Sunday, December 05, 2004

Death Sentences in Texas Cases Try Supreme Court's Patience

Death Sentences in Texas Cases Try Supreme Court's Patience:
“In the past year, the Supreme Court has heard three appeals from inmates on death row in Texas, and in each case the prosecutors and the lower courts suffered stinging reversals.

In a case to be argued on Monday, the court appears poised to deliver another rebuke.”

Lawyers for a Texas death row inmate, Thomas Miller-El, will appear before the justices for the second time in two years. To legal experts, the Supreme Court's decision to hear his case yet again is a sign of its growing impatience with two of the courts that handle death penalty cases from Texas: its highest criminal court, the Court of Criminal Appeals, and the United States Court of Appeals for the Fifth Circuit, in New Orleans.

Perhaps as telling is the exasperated language in decisions this year from a Supreme Court that includes no categorical opponent of the death penalty. Justice Sandra Day O'Connor wrote in June that the Fifth Circuit was "paying lip service to principles" of appellate law in issuing death penalty rulings with "no foundation in the decisions of this court."

In an unsigned decision in another case last month, the Supreme Court said the Court of Criminal Appeals "relied on a test we never countenanced and now have unequivocally rejected." The decision was made without hearing argument, a move that ordinarily signals that the error in the decision under review was glaring.

The actions of the two appeals courts that hear capital cases from Texas help explain why the state leads the nation in executions, with 336 since 1976, when the death penalty was reinstated, more than the next five states combined.

In the Miller-El case, appellate lawyers and legal scholars are buzzing over what they say is the insolence of the Fifth Circuit.

In an 8-to-1 decision last year, the Supreme Court instructed the appeals court to rethink its "dismissive and strained interpretation" of the proof in the case, and to consider more seriously the substantial evidence suggesting that prosecutors had systematically excluded blacks from Mr. Miller-El's jury. Prosecutors used peremptory strikes to eliminate 10 out of 11 eligible black jurors, and they twice used a local procedure called a jury shuffle to move blacks lower on the list of potential jurors, the decision said. The jury ultimately selected, which had one black member, convicted Mr. Miller-El, a black man who is now 53, of killing a clerk at a Holiday Inn in Dallas in 1985.

Instead of considering much of the evidence recited by the Supreme Court majority, the appeals court engaged in something akin to plagiarism. In February, it again rejected Mr. Miller-El's claims, in a decision that reproduced, virtually verbatim and without attribution, several paragraphs from the sole dissenting opinion in last year's Supreme Court decision, written by Justice Clarence Thomas.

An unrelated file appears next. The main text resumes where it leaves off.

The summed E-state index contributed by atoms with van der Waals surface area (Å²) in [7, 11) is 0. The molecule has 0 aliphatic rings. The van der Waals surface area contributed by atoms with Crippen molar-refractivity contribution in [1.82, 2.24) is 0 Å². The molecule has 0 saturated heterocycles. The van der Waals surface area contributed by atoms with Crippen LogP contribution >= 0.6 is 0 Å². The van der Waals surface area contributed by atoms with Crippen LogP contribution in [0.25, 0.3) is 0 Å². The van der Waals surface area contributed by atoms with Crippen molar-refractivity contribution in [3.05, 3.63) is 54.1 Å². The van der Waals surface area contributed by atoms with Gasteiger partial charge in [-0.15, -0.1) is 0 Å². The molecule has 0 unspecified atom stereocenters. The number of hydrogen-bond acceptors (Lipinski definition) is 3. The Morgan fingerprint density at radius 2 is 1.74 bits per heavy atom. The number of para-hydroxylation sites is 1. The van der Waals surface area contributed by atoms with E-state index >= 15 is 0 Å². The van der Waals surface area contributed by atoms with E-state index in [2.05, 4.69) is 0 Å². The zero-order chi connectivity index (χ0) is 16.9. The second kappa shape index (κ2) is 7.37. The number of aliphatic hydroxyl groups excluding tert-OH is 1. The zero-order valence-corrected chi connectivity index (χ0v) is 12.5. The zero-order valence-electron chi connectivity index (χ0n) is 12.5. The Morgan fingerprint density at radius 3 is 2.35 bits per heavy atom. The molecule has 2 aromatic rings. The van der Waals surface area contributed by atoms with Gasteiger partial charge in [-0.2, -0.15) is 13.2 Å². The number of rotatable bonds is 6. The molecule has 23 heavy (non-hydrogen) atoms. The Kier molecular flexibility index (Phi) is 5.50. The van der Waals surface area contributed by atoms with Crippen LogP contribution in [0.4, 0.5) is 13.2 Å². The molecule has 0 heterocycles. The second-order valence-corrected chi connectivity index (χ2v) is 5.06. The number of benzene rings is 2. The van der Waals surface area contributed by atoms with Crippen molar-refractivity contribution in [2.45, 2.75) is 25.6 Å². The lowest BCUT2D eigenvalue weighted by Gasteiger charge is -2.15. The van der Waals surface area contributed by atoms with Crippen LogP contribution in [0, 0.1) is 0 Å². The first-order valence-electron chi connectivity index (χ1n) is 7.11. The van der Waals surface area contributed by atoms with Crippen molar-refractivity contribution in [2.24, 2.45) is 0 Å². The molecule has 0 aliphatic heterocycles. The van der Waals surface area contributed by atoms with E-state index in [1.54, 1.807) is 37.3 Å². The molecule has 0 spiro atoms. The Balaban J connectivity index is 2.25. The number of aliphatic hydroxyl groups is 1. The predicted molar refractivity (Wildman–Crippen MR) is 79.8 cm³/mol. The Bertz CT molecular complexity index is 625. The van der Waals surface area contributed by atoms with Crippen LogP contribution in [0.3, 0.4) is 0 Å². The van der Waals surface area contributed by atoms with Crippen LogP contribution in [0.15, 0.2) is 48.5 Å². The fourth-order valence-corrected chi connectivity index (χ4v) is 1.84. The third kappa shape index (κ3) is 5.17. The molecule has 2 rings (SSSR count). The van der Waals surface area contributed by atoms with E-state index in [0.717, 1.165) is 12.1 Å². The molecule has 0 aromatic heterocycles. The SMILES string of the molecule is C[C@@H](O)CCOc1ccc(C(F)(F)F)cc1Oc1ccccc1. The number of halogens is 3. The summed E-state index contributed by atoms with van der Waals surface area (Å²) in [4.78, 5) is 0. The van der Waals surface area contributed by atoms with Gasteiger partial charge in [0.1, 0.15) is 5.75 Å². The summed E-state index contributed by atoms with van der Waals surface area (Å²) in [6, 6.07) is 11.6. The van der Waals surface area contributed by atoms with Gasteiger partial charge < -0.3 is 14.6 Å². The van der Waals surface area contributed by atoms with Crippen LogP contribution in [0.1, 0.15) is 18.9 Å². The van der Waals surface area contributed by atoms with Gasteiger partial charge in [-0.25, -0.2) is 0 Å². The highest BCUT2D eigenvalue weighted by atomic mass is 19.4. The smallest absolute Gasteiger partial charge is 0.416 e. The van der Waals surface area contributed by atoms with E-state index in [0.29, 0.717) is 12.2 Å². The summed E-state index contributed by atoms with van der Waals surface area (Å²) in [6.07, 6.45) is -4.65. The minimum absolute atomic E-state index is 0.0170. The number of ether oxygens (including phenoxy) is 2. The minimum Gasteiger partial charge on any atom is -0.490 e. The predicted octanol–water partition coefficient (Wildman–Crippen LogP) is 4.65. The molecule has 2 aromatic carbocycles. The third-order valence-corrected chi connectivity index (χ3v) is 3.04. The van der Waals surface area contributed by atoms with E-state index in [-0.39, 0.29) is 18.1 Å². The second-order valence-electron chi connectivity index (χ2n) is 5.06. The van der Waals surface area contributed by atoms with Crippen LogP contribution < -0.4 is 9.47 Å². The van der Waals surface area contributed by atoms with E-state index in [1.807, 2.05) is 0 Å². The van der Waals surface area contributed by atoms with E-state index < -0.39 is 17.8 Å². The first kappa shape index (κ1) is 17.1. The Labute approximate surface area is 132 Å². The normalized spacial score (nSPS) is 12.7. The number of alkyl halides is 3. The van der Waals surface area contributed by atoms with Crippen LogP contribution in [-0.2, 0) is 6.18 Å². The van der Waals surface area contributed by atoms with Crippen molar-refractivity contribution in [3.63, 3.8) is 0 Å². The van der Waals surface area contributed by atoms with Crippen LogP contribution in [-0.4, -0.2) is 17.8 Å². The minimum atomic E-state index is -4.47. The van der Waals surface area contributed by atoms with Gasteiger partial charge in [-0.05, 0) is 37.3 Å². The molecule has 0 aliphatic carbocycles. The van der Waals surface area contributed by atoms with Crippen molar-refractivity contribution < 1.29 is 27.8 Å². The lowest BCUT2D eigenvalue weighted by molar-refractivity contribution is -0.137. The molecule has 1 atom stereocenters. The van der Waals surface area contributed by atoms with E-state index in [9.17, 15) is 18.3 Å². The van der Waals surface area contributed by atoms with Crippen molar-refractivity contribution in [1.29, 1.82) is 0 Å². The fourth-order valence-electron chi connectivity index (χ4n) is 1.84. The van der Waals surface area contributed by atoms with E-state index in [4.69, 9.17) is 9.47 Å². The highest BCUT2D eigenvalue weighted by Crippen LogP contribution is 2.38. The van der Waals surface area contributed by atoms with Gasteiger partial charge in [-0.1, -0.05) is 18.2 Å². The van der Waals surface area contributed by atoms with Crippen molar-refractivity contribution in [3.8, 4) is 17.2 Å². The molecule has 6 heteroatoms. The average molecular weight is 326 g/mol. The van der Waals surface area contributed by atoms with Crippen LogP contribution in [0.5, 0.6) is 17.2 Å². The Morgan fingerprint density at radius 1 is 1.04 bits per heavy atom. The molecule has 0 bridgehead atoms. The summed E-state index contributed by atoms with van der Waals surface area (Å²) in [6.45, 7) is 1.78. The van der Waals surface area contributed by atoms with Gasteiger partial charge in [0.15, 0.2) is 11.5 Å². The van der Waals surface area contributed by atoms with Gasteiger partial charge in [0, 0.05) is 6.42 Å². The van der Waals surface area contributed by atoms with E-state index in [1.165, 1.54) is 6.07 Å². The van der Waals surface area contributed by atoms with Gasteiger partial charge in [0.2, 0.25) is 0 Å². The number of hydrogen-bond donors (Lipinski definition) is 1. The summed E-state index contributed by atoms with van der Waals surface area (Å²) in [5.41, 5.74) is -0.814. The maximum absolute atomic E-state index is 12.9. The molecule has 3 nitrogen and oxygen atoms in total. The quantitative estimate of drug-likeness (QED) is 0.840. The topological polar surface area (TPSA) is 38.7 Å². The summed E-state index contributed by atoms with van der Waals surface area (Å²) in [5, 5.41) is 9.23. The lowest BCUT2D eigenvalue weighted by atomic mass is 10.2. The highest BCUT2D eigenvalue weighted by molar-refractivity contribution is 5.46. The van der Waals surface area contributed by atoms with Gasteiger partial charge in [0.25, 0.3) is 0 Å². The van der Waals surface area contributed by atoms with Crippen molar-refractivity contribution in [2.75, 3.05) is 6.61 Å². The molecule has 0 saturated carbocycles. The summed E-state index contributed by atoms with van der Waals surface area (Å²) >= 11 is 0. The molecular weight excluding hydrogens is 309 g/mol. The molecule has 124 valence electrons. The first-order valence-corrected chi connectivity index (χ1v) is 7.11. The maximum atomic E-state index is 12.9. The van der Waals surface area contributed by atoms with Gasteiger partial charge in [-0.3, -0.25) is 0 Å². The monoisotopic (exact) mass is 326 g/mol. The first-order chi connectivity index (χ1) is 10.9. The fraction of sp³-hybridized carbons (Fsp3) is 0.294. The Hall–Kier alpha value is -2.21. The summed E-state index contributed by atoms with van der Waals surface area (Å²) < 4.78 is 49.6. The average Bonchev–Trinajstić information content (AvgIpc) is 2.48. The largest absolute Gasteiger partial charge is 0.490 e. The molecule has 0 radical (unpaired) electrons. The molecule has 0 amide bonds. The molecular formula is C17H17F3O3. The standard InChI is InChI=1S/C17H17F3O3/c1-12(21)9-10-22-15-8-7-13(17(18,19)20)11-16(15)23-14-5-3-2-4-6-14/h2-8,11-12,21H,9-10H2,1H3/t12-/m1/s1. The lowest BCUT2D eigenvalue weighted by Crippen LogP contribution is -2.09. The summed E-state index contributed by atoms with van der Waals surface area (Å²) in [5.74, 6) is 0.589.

"The Fifth Circuit just went out of its way to defy the Supreme Court on this," said John J. Gibbons, a former chief judge of the United States Court of Appeals for the Third Circuit, in Philadelphia, who joined a brief supporting Mr. Miller-El. "The idea that the system can tolerate open defiance by an inferior court just cannot stand."

The Supreme Court agrees to hear only about 80 cases each year. It seldom accepts cases to correct errors in the lower courts and concentrates instead on resolving conflicts among appeals courts and announcing broad legal principles. But in recent years the court has often found itself fixing problems in specific Texas death penalty cases. Over the last decade, it has ruled against prosecutors in all six appeals brought by inmates on death row in Texas.

The cases all involved challenges to the fairness of the procedures used to convict and sentence the defendants rather than arguments about their innocence.

The two appeals courts handle an enormous number of capital cases and grant relief in very few. Between 1995 and 2000, the Court of Criminal Appeals heard direct appeals in 270 death sentences and reversed eight times, according to a report by the Texas Defender Service, a nonprofit law firm that represents death row inmates. The reversal rate - 3 percent - is the lowest of any state. California, which has a much larger death row, at 635, has executed only 10 people since 1976, to Texas's 336.

By contrast, a comprehensive study of almost 6,000 death sentences across the nation over the 20 years ended in 1995 found a 68 percent chance they would be overturned by a state or federal court.

The Fifth Circuit also reviews Texas death sentences when inmates file writs of habeas corpus - challenges to unlawful detentions. The court has 50 or 60 capital cases pending at any given time, a spokesman said. But in recent years it has very seldom ruled in favor of prisoners on death row.

The two courts have been resistant to claims involving withheld evidence, lies told by prosecutors and problems in jury selection, as in the Miller-El case. But legal scholars say the most intractable issue involves unusual instructions that were given to Texas juries from 1989 to 1991.

The Supreme Court ruled in 2001 that those instructions were unconstitutional. Yet the two appeals courts continued to uphold the death sentences that resulted from the instructions. Since 1991, more than 40 of the people in those cases have been executed, according to Jordan Steiker, a law professor at the University of Texas.

The state appeals court, which considers only criminal cases, is made up of elected judges, mostly former prosecutors.…
con·cept: Death Sentences in Texas Cases Try Supreme Court's Patience